Slippers lined choicely for the cold,
With buckles of the purest gold;
A belt of straw and ivy buds,
With coral clasps and amber studs.
The shepherd swains shall dance and sing
For thy delight each May morning;
And if these pleasures may thee move,
Then live with me and be my love.

CHRISTOPHER MARLOWE.

THE NYMPH'S REPLY TO THE PASSION

ATE SHEPHERD
If all the world and love were young
And truth in every shepherd's tongue,
These pretty pleasures might me move
To live with thee, and be thy love.

Time drives the flocks from field to fold,
When rivers rage and rocks grow cold;
And Philomel becometh dumb,
The rest complain of cares to come.
The flowers do fade, and wanton fields
To wayward winter reckoning yield;
A honey tongue, a heart of gall,
Is fancy's spring, but sorrow's fall.
Thy gowns, thy shoes, thy beds of roses,
Thy cap, thy kirtle, and thy posies,
Soon break, soon wither, soon forgotten,
In folly ripe, in reason rotten.
Thy belt of straw and ivy buds,
Thy coral clasps and amber studs;
All these in me no means can move
To come to thee and be thy love.
But could youth last, and love still breed,
Had joys no date, nor age no need,
Then these delights my mind might move
To live with thee and be thy love.

SIR WALTER RALEIGH.

PAIN OF LOVE
To live in hell, and heaven to behold,
To welcome life, and die a living death,
To sweat with heat, and yet be freezing cold,
To grasp at stars, and lie the earth beneath,
To tread a maze that never shall have end,
To burn in sighs, and starve in daily tears,
To climb a hill, and never to descend,
Giants to kill, and quake at childish fears,
To pine for food, and watch th' Hesperian tree,
To thirst for drink, and nectar still to draw,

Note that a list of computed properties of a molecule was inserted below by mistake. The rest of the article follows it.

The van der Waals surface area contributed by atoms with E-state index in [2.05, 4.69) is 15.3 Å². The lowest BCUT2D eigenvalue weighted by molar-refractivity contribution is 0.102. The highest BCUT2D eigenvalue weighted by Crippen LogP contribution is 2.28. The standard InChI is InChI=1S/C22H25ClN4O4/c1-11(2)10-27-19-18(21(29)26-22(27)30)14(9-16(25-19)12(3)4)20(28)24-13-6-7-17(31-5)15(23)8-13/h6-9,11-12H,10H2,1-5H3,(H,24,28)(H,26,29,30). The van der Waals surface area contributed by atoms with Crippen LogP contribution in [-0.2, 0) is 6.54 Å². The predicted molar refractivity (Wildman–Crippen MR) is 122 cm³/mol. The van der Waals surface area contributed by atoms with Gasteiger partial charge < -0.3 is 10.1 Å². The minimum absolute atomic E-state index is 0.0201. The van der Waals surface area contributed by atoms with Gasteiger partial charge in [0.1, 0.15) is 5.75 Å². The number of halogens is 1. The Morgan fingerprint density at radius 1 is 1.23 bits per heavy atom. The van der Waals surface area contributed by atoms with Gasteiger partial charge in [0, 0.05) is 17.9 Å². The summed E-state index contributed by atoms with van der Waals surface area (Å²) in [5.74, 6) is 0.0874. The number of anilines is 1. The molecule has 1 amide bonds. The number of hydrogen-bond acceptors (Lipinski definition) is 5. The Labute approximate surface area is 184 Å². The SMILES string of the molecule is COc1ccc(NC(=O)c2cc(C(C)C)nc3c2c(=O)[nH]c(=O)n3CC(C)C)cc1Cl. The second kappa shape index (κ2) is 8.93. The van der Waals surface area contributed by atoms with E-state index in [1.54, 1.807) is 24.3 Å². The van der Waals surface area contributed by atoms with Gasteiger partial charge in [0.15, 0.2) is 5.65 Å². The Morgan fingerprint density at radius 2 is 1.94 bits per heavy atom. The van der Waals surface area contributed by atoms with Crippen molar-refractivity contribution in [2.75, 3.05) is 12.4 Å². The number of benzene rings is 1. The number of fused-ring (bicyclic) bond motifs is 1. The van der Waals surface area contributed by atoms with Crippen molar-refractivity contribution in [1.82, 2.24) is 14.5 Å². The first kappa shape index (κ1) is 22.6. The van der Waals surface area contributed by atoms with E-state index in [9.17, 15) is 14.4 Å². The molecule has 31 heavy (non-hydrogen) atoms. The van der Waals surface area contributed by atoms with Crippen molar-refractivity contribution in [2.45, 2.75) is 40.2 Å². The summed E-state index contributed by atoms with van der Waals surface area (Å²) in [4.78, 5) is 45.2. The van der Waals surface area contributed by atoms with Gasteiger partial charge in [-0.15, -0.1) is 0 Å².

To live accurs'd, whom men hold blest to be,
And weep those wrongs which never creature saw ;

If this be love, if love in these be founded,
My heart is love, for these in it are grounded.

HENRY CONSTABLE.

HOW MANY TIMES
How many times do I love thee, dear ?
Tell me how many thoughts there be

In the atmosphere
Of a new-fallen year,

Whose white and sable hours appear

The latest flake of Eternity :
So many times do I love thee, dear.
How many times do I love, again ?
Tell me how many beads there are

In a silver chain

Of the evening rain,
Unravell’d from the tumbling main,

And threading the eye of a yellow star
So many times do I love, again.

THOMAS LOVELL BEDDOES.

I DO CONFESS THOU'RT SWEET
I do confess thou 'rt sweet, yet find

Thee such an unthrift of thy sweets,
Thy favors are but like the wind,

That kisses everything it meets.
And since thou can with more than one,
Thou 'rt worthy to be kiss'd by none.
The morning rose, that untouch'd stands,

Arm'd with her briers, how sweetly smells !
But pluck'd and strain'd through ruder hands,

Her sweet no longer with her dwells ;
But scent and beauty both are gone,
And leaves fall from her, one by one.

SIR ROBERT AYTON.

A PARTING
SINCE there's no help, come let us kiss and part:
Nay, I have done ; you get no more of me;
And I am glad, yea, glad with all my heart,
That thus so clearly I myself can free.
Shake hands forever, cancel all our vows,
And, when we meet at any time again,
Be it not seen in either of our brows
That we one jot of former love retain.
Now at the last gasp of Love's latest breath,
When, his pulse failing, Passion speechless lies ;
When faith is kneeling by his bed of death,
And Innocence is closing up his eyes, –
Now, if thou wouldst, when all have given him over,
From death to life thou might'st him yet recover.

MICHAEL DRAYTON.